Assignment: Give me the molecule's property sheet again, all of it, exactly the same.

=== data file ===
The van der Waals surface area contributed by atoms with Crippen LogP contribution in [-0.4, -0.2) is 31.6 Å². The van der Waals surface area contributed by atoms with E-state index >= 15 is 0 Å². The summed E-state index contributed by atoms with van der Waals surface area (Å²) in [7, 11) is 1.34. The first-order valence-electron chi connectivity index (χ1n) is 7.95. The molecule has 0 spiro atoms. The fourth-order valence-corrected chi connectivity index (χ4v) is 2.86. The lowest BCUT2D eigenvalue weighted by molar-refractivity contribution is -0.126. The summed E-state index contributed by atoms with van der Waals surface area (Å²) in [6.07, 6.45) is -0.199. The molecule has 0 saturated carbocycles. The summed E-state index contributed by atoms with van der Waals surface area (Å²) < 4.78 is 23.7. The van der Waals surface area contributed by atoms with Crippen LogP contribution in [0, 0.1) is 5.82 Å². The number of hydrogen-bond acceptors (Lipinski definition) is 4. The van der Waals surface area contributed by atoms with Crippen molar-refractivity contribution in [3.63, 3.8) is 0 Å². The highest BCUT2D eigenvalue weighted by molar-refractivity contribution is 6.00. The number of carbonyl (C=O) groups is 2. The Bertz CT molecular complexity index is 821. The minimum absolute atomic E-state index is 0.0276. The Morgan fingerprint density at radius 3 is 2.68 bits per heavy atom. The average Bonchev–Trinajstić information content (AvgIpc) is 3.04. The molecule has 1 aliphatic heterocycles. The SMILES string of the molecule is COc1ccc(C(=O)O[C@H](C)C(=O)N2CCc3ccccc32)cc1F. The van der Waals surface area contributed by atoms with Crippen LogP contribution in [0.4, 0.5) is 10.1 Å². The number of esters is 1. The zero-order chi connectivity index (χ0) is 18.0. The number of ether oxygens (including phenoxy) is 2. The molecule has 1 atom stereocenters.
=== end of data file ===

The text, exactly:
The van der Waals surface area contributed by atoms with Crippen LogP contribution in [-0.4, -0.2) is 31.6 Å². The van der Waals surface area contributed by atoms with E-state index >= 15 is 0 Å². The summed E-state index contributed by atoms with van der Waals surface area (Å²) in [7, 11) is 1.34. The first-order valence-electron chi connectivity index (χ1n) is 7.95. The molecule has 0 spiro atoms. The fourth-order valence-corrected chi connectivity index (χ4v) is 2.86. The lowest BCUT2D eigenvalue weighted by molar-refractivity contribution is -0.126. The summed E-state index contributed by atoms with van der Waals surface area (Å²) in [6.07, 6.45) is -0.199. The molecule has 0 saturated carbocycles. The summed E-state index contributed by atoms with van der Waals surface area (Å²) < 4.78 is 23.7. The van der Waals surface area contributed by atoms with Crippen LogP contribution in [0, 0.1) is 5.82 Å². The number of hydrogen-bond acceptors (Lipinski definition) is 4. The van der Waals surface area contributed by atoms with Crippen molar-refractivity contribution in [3.63, 3.8) is 0 Å². The highest BCUT2D eigenvalue weighted by molar-refractivity contribution is 6.00. The number of carbonyl (C=O) groups is 2. The Bertz CT molecular complexity index is 821. The minimum absolute atomic E-state index is 0.0276. The Morgan fingerprint density at radius 3 is 2.68 bits per heavy atom. The average Bonchev–Trinajstić information content (AvgIpc) is 3.04. The molecule has 1 aliphatic heterocycles. The SMILES string of the molecule is COc1ccc(C(=O)O[C@H](C)C(=O)N2CCc3ccccc32)cc1F. The van der Waals surface area contributed by atoms with Crippen LogP contribution in [0.4, 0.5) is 10.1 Å². The number of esters is 1. The zero-order chi connectivity index (χ0) is 18.0. The number of ether oxygens (including phenoxy) is 2. The molecule has 1 atom stereocenters.